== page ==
At least, then if we're going to commit 12 years of education to someone, we can be reasonably sure that they will know how to read, write, and perform basic arithmetic.

    We always hear about how we have to nurture an interest in science, etc. so that we can encourage students to a higher education.  Yet, we never actually do anything about it.  Most such offerings in high school are little more than "promos" intended to whet the student's appetite so that they may consider pursuing those topics in college.  I, personally, think that never really happens [or its quite rare].  Instead, it seems like most of it is a boondoggle.  As an example, my daughter's senior year in high school offered Oceanography.  Why?  When students are still graduating with insufficient, reading, writing, and arithmetic skills and complaints about the cost of education going up ... is this really a class that needs to be offered to a bunch of high school students that live 80 miles from the ocean?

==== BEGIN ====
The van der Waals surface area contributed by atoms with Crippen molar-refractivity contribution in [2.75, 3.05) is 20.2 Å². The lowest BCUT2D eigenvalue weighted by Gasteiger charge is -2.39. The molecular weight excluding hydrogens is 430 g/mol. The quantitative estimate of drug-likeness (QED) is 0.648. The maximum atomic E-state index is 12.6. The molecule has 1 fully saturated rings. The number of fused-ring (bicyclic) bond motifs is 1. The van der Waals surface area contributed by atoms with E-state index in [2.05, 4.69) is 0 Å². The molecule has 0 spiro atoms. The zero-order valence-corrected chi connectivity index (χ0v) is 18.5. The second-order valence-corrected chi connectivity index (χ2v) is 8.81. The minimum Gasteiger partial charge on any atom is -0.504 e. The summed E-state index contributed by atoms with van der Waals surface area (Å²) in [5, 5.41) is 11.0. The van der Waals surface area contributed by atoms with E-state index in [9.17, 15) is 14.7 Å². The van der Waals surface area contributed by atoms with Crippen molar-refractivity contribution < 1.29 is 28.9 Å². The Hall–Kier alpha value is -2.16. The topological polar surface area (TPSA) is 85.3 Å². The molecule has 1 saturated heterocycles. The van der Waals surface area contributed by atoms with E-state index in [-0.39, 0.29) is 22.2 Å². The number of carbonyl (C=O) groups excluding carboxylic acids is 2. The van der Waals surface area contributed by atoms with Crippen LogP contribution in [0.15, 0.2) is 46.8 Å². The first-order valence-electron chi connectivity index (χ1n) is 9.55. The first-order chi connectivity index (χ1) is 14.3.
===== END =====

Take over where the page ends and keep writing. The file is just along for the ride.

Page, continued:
I get that it may be an interesting topic, but high school isn't there to entertain them.  They can watch the Discovery Channel for "interesting topics".
    Mundus vult decipi
    rychardemanne
    I agree about the 3Rs, although would relabel it as just 2 fundamental skills: a natural language and a symbolic language. For most of us here that's English and Mathematics. I have taught both and, honestly, without them everything else is a waste of time; perhaps with the exception of kinetic arts such as sport, music and art itself, but I think we are talking about intellectual skills.

    The USUK educational elites continue the dumbing down on both sides of the pond. From basic skills, to key skills, to core skills, we shall soon be down to an empty shell. At the same time, the propaganda is about the knowledge economy and creativity. Look at the hands not the mouth.